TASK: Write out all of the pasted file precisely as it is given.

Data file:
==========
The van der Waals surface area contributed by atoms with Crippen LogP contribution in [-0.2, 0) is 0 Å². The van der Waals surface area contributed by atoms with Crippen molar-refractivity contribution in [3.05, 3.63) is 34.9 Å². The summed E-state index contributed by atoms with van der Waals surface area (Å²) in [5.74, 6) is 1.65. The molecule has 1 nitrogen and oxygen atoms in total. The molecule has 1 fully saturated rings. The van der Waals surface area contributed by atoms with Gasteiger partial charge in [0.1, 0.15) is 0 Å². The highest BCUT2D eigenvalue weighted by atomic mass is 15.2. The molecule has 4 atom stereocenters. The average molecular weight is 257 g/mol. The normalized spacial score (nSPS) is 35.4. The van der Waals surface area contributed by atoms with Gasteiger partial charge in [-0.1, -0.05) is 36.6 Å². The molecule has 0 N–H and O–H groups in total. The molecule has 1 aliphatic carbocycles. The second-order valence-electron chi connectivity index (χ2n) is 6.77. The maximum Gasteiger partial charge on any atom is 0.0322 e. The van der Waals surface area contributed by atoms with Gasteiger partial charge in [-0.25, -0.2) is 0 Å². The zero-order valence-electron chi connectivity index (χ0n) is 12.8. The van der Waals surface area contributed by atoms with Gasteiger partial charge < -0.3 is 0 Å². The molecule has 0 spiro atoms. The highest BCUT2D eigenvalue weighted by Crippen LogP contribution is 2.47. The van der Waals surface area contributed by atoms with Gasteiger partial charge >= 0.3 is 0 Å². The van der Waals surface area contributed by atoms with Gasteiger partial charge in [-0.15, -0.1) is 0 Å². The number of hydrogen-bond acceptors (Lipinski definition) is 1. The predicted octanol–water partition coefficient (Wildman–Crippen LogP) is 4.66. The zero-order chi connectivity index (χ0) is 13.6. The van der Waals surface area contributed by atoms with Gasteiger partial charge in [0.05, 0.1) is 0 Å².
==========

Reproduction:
The van der Waals surface area contributed by atoms with Crippen LogP contribution in [-0.2, 0) is 0 Å². The van der Waals surface area contributed by atoms with Crippen molar-refractivity contribution in [3.05, 3.63) is 34.9 Å². The summed E-state index contributed by atoms with van der Waals surface area (Å²) in [5.74, 6) is 1.65. The molecule has 1 nitrogen and oxygen atoms in total. The molecule has 1 fully saturated rings. The van der Waals surface area contributed by atoms with Gasteiger partial charge in [0.1, 0.15) is 0 Å². The highest BCUT2D eigenvalue weighted by atomic mass is 15.2. The molecule has 4 atom stereocenters. The average molecular weight is 257 g/mol. The normalized spacial score (nSPS) is 35.4. The van der Waals surface area contributed by atoms with Gasteiger partial charge in [-0.1, -0.05) is 36.6 Å². The molecule has 0 N–H and O–H groups in total. The molecule has 1 aliphatic carbocycles. The second-order valence-electron chi connectivity index (χ2n) is 6.77. The maximum Gasteiger partial charge on any atom is 0.0322 e. The van der Waals surface area contributed by atoms with Gasteiger partial charge in [-0.25, -0.2) is 0 Å². The zero-order valence-electron chi connectivity index (χ0n) is 12.8. The van der Waals surface area contributed by atoms with Gasteiger partial charge < -0.3 is 0 Å². The molecule has 0 spiro atoms. The highest BCUT2D eigenvalue weighted by Crippen LogP contribution is 2.47. The van der Waals surface area contributed by atoms with Gasteiger partial charge >= 0.3 is 0 Å². The van der Waals surface area contributed by atoms with Gasteiger partial charge in [-0.15, -0.1) is 0 Å². The number of hydrogen-bond acceptors (Lipinski definition) is 1. The predicted octanol–water partition coefficient (Wildman–Crippen LogP) is 4.66. The zero-order chi connectivity index (χ0) is 13.6. The van der Waals surface area contributed by atoms with Gasteiger partial charge in [0.05, 0.1) is 0 Å².